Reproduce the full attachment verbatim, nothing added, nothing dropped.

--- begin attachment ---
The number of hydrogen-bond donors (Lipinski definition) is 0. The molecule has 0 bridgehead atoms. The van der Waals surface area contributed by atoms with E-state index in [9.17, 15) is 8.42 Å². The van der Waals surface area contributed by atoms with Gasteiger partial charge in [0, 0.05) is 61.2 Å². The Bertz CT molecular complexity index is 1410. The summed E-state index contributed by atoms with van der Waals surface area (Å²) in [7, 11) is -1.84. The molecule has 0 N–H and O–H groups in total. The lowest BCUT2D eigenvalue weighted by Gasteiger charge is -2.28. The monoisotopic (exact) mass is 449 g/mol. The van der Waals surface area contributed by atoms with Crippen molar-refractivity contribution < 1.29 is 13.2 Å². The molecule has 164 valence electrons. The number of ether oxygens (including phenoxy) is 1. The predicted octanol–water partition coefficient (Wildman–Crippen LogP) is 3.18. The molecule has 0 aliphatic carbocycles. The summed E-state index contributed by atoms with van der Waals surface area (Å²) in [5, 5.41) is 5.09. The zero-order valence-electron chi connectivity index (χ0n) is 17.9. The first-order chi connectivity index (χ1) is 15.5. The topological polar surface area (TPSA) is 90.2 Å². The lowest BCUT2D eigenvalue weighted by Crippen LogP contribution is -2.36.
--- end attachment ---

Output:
The number of hydrogen-bond donors (Lipinski definition) is 0. The molecule has 0 bridgehead atoms. The van der Waals surface area contributed by atoms with E-state index in [9.17, 15) is 8.42 Å². The van der Waals surface area contributed by atoms with Gasteiger partial charge in [0, 0.05) is 61.2 Å². The Bertz CT molecular complexity index is 1410. The summed E-state index contributed by atoms with van der Waals surface area (Å²) in [7, 11) is -1.84. The molecule has 0 N–H and O–H groups in total. The lowest BCUT2D eigenvalue weighted by Gasteiger charge is -2.28. The monoisotopic (exact) mass is 449 g/mol. The van der Waals surface area contributed by atoms with Crippen molar-refractivity contribution < 1.29 is 13.2 Å². The molecule has 164 valence electrons. The number of ether oxygens (including phenoxy) is 1. The predicted octanol–water partition coefficient (Wildman–Crippen LogP) is 3.18. The molecule has 0 aliphatic carbocycles. The summed E-state index contributed by atoms with van der Waals surface area (Å²) in [5, 5.41) is 5.09. The zero-order valence-electron chi connectivity index (χ0n) is 17.9. The first-order chi connectivity index (χ1) is 15.5. The topological polar surface area (TPSA) is 90.2 Å². The lowest BCUT2D eigenvalue weighted by Crippen LogP contribution is -2.36.